First of all, I don't write reviews, but I'm 10 books into this series and it is freaking amazing! The characters and narration is out of this world.I will agree with a lot of folks that the first 2-3 books are just good. Even the premise isn't all that exciting in Book 1 but they are all entertaining. After that, I am fighting to get in my car and listen! I'm sitting in parking lots and outside of restaurants just so I can finish a chapter. IT IS WORTH THE WAIT!
A wizard for a detective? Great idea.
Sarcastic, a loner, yet with a heart of gold, the wizard is interesting with his foibles but unshakeable morality.
At first he seems very monotone. For the first 2 seconds, I thought,
While the story and plotline were somewhat good, the narrator was breathing into the mike too much. It made me think that he wanted to be done with the book, that he was getting bored. The use of breathing can be used to punctuate the narration, but his was at times when the breathing did not fit the story line. The use of his magik was good and some was even original. All in all, the plot was descent. I might even listen to a second book, especially if someone different is narrating.
Yes. I'm sure the print version is fine, the writing seems very fluid and modern without
Harry Blackstone Copperfield Dresden. Because he's the only one given true depth--which is okay, because he's a well developed and pretty good guy. This is a very unique novel, with lots to appreciate, but under it's very rich world, it's also pulp. Very, very enjoyable pulp, but still pulp. As the series goes on, it gets much more rich in depth and design however.
I really enjoyed this book. It is the first published novel of Jim Butcher and (according to Wikipedia) he had a heck of a time getting it published. Not clear why because the book is well-written and kept me engaged.Often in this type of urban noir fantasy mysteries the characterization is superficial. Here there was depth and interesting twists.Neither the author nor the protagonist seems to take themselves overly seriously and that is all to the good. Is it a perfect book or a classic -- no. But it's fun and engaging. I plan to read the rest of the series.My one complaint is the heavy breathing that James Marsters indulges in. Not sure if this was deliberate or poor audio editing but I found it distracting and annoying. Too bad because his reading is otherwise fine.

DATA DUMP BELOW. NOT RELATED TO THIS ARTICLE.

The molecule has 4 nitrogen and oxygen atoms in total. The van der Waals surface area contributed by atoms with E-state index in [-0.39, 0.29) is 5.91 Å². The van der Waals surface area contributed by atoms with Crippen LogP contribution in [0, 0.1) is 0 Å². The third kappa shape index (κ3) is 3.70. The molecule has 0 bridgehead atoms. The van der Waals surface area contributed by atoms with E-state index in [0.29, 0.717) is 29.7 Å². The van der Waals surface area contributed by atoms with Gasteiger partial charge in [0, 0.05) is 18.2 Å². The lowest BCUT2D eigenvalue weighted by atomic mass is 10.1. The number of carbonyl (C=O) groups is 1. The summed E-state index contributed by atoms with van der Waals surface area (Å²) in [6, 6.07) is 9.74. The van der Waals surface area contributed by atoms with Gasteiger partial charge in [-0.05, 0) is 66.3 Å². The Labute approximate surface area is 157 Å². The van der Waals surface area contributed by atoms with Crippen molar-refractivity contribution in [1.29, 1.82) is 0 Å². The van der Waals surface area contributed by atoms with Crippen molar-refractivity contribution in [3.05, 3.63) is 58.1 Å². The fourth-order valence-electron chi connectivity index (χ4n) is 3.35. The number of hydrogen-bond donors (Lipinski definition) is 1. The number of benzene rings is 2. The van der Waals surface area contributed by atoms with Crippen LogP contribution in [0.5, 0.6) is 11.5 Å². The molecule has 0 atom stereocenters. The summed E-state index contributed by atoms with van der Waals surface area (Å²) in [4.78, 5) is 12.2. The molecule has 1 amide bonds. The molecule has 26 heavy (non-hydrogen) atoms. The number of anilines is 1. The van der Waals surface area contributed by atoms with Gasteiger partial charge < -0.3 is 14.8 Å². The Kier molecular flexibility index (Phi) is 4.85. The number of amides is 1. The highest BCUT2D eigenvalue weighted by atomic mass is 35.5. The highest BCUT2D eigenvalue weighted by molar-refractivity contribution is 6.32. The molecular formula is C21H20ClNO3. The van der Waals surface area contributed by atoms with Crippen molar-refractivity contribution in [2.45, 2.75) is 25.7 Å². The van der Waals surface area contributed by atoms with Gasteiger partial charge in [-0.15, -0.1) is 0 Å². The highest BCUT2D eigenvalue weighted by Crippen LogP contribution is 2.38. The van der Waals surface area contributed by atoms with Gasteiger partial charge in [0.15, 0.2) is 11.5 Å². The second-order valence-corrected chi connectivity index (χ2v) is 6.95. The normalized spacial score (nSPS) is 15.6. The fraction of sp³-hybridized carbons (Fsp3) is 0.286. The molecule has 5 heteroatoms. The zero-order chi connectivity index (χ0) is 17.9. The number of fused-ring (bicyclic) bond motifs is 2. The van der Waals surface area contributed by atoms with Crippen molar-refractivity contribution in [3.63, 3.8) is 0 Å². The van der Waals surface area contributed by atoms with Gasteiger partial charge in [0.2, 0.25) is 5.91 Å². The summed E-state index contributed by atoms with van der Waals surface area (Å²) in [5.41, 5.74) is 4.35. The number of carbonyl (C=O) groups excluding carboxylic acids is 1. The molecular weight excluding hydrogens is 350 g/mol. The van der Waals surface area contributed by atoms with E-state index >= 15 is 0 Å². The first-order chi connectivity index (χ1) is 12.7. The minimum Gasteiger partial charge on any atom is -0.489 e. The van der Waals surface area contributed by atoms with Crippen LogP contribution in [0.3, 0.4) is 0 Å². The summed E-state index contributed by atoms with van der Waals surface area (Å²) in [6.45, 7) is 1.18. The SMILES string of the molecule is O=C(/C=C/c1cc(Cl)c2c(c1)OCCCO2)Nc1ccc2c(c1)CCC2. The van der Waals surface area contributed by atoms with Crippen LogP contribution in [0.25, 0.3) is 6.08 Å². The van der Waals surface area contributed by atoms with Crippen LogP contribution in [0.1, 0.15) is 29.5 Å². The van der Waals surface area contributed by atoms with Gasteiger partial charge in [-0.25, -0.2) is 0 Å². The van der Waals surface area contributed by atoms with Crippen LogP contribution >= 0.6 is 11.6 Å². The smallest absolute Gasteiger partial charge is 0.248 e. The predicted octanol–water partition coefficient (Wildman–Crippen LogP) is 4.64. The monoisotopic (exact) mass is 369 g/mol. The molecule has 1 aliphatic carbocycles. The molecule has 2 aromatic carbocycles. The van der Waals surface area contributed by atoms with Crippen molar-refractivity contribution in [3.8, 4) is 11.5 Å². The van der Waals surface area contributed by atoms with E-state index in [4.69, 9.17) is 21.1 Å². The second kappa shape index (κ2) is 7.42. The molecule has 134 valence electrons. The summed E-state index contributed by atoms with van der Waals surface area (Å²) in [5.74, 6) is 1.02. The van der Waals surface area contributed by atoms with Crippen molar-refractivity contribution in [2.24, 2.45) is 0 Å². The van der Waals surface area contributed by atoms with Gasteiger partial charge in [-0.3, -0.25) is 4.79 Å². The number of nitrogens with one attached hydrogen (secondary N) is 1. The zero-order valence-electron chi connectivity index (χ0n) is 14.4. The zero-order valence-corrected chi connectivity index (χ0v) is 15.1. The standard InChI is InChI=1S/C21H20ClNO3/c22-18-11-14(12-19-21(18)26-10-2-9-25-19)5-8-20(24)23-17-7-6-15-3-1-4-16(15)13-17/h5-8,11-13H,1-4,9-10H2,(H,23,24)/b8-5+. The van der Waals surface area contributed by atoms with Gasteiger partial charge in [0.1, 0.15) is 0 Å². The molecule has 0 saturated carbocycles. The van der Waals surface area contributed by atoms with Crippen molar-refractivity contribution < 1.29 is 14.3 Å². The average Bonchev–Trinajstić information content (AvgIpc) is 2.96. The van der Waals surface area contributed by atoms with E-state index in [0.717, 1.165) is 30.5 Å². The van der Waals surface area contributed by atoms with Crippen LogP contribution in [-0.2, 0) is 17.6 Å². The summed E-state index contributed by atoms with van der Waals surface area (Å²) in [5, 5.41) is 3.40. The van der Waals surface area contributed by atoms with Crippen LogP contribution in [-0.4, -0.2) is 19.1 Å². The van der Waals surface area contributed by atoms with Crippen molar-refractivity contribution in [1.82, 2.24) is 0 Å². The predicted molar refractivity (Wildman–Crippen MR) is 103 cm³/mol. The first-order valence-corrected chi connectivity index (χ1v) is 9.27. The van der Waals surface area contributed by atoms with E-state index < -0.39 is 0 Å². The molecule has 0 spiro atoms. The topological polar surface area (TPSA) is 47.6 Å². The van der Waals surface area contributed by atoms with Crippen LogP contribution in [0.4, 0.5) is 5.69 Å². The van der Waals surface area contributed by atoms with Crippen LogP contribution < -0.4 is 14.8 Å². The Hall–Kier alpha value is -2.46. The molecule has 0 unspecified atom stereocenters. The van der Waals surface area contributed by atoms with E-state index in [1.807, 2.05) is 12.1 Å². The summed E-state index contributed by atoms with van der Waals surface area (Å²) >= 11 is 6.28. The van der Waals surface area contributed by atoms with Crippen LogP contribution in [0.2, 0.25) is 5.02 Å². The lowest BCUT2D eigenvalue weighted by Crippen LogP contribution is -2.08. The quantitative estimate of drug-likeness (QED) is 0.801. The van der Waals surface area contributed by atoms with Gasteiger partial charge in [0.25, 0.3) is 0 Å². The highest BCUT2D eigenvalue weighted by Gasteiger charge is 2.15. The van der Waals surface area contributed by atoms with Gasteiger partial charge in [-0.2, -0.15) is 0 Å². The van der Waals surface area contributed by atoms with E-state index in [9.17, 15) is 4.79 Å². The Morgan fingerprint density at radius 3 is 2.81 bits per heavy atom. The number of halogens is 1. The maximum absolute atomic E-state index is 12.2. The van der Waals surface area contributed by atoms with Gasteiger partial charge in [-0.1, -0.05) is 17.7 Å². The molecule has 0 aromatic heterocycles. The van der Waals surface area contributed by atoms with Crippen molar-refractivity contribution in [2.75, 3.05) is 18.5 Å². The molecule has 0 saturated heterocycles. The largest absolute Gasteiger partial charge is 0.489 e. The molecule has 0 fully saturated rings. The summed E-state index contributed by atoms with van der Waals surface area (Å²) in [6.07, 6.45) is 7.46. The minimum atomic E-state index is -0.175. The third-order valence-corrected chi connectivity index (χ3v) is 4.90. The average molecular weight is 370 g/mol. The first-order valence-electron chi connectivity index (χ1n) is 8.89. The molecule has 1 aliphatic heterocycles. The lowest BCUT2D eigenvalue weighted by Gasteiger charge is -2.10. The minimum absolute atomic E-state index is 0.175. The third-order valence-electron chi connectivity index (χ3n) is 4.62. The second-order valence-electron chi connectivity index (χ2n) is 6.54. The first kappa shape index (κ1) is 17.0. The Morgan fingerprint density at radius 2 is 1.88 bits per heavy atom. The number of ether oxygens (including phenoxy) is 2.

First book in a great series. Dresden is one of my favorite fictional characters. This is one of the weaker books in the series...but you have to start somewhere.
the setting and the story line, i liked the magic angle
Dresden, he cool in geeky kind of way but totally comfortable with it and himself, even if he got no game, not many of us do.
If Dresden were real and I were to meet him, he would have Marster's voice
They did make a tv series of the books. Thats what made me want to listen to the books. Tag line who knows
I was right, the books give Dresden a soul
Exasperated sighs, pensive sighs, sighs of fatigue, fatalistic sighs, pauses filled with sighs, sighs of martyrdom, sighs before starting a sentence, sighs after a sentence, inhalation sighs.....this narrator SIGHS constantly and makes the character and story difficult to enjoy.
I read this book a few years back and thought it was awesome, I have been meaning to go back and read the whole series. Now I finally have a chance to and a friend of mine suggested the audiobooks because he listened to them all and loved them. I must admit though that the reader seemed blah. He was reading like he was tired or something. Complete with sighs and everything, like it was Eeyore reading the book. I was unimpressed, but at the same time I have heard soooo much WORSE. He wasn't a terrible reader, but not a very enthusiastic reader. He gave very little life to the character of Harry Dresden. I will give the second one a shot, and if I still feel the same way I will just stick to the printed version.
I watched the first season on TV before I read the books and worried I'd be bored. I wasn't. The books are what they should be; much better than the show, and there's no comparison. The world building is believable, including the context in which 'normal' people interact with Harry while he's immersed in other-world business. The main character has depth and considering he's a wizard, doesn't come off as contrived. He's the boy next door who happens to know real magic in a world that mostly thinks he's nuts.
Harry Dresden consults with the police department on 'irregular' cases via a detective Murphy. While Murph won't say she believes in all this, she keeps asking for his help, demanding information in a format she can put in a report, which would not include 'the perp stood in a circle across town chanting'. Harry can't always explain what he sees due to restrictions imposed by the Witches Council concerning interactions with humans. Harry is already on the outs with the Council due to a dark event in his past and he can't afford to push things any further that direction while he's trying to make the rent.
If you like the genre, you'll love this.